For thrill-seekers, what about a tandem skydive and enjoy (if that’s the right word) 30 to 66-seconds of freefall?
I personally always like to be out on the water and like the sound of the glass-bottom kayaking.
Where to stay on Rottnest Island
Rottnest Island has an extensive range of accommodation options depending on your budget. As they are often booked up way in advance, I suggest booking as soon as you can. Reservations are taken 18 months ahead.
Karma Rottnest is the leading resort accommodation on Rottnest Island. It hosts up to 150 guests in its apartments and hotel rooms and features a swimming pool, 2 bars, and an à la carte restaurant. See if it is available on your dates here.
Samphire Rottnest is located in Thomson Bay next to the Rottnest Hotel. The 80-room hotel includes a restaurant, beach club, and lagoon-like pools. The beach club has a great vibe with views over Thomson Bay to Perth.
Standard, Premium, Premium View, and Ocean View accommodation are spread across Bathurst, Thomson Bay, Longreach Bay, Fay’s Bay, and Geordie Bay.
Heritage cottages, dating back to the colonial settlement in the late 1800s, are in North Thomson Bay.
Discovery Rottnest Island is an eco-sustainable resort located in Pinky Beach. The 83 luxury eco-tents look incredible, bringing some glamour to the island. The property features a 30m guest swimming pool, poolside bar, Pinky’s Beach Club, and has direct beach access. Have a read of the reviews here.
Rottnest Hostel is a budget option providing family rooms and dormitories. Kingstown Barracks have 17 dormitory rooms which are mainly used for school and other groups.
Caroline Thomson Cabins are cedar-clad cabins located in the Main Settlement. They can each accommodate up to 6 people with one double bed and two sets of bunks.
North Heritage Bungalows are the original Rottnest accommodation, built in the 1920s. Due to the Bungalows having canvas sides, they are most suited for summer use.
The camping ground is near the main settlement and offers 43 non-powered sand covered sites accommodating up to a maximum of 6 people and two tents.
Where to eat
Restaurants, Bars & Cafes
Frankie’s on Rotto in Thomson Bay Settlement is fully licensed and serves fresh coffee, breakfast, and a choice of Pizza, Pasta, and Salad dishes.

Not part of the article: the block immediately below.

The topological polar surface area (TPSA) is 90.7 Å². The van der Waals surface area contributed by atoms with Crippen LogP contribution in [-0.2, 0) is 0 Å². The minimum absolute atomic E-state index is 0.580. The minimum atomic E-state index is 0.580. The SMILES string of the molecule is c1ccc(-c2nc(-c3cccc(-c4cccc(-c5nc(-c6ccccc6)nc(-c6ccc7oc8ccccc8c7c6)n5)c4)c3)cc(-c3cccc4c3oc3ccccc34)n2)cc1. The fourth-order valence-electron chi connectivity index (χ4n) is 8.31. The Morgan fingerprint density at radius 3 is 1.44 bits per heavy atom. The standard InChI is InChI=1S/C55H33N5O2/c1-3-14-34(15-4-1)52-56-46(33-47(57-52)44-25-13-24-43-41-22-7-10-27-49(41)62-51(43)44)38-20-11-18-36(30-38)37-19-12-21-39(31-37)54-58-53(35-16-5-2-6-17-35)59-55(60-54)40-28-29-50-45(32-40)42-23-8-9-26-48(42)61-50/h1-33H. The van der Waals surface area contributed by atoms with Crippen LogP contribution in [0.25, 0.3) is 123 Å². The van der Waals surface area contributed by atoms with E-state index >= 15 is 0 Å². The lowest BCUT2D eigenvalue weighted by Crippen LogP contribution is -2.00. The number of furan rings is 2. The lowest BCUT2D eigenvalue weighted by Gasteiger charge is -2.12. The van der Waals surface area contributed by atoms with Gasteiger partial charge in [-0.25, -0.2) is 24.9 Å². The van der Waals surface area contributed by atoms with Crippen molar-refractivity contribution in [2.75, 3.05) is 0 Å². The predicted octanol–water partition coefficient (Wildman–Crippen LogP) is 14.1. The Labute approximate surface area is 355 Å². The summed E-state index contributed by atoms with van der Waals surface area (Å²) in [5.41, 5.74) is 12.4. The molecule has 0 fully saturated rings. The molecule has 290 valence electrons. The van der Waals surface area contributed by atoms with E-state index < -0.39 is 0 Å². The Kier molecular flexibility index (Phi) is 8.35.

Gov’s Sports Bar at Karma Rottnest serves typical pub grub alongside its ice cold beers. Riva is also at Karma Rottnest, offering a Mediterranean-inspired menu.
Hotel Rottnest is one of the best places to be at sunset with its great selection of WA Craft, local and international beers, and wines. Their menu includes snacks, share plates, local seafood, crayfish, pub food, and pizzas.
Lontara is a classy restaurant at Samphire Rottnest. The food is inspired by South East Asia and designed to be shared.
Pinky’s Beach Club, part of Discovery Rottnest Island, offers views of the beach and Bathurst Lighthouse. There’s live music here every weekend.
Thomsons Rottnest is located on Thompson Bay with seaside classics, family favourites, and share plates.
There are six cafes to choose from on Rottnest. Dome Café is close to the jetty, Geordies Café & Art Gallery is in Geordie Bay, and The Lane is located in Thomson Bay Settlement.
Snacks, coffee, and light lunch
The cute vintage coffee vans of Maeve’s on Rotto, Lexi’s on Rotto, and Kalli’s on Rotto all serve the same quality, barista-made coffee as Frankie’s. Subway provides their standard made to order fresh subs, salads, and wraps.
The Rottnest Bakery is an icon offering the usual bakery delights like sausage rolls, meat pies, vanilla slices, cream buns, and jam doughnuts.
We can’t go anywhere that has a Simmo’s Ice Creamery without popping in for one of their delicious ice creams.
Both the Rottnest General Store and Geordie Bay General Store have new stock arriving daily from the mainland. They are open seven days a week for all your grocery essentials, meat, fish, dairy, fresh fruit, vegetables, and liquor.
Rottnest Island Map
Download a Rottnest Island map before you go, or pick one up at the ferry terminal or Visitor Centre on the island.
What to take to Rottnest Island
Here are a few items that I recommend you bring on your Rottnest Island trip:
- I love my SOUNDPEATS TrueAir2 Wireless Earbuds Bluetooth V5.2 Headphones (just as good as Airpods)
- Swimsuit & Rash Vest
- Sunscreen (I like these from Nivea)
- Hat and Sunglasses
- Camera (I love my Nikon D7500 and Go-Pro)
- Beach Towel – these microfibre sand-free towels are fantastic
- Thongs (Flip Flops) & Walking Shoes if you are planning to do some of the trails
- A lightweight rain jacket (depending on weather) and a jumper for the return trip
- Water Bottle like this Vacuum-Insulated Stainless-Steel one from Takeya that keeps your water cold all day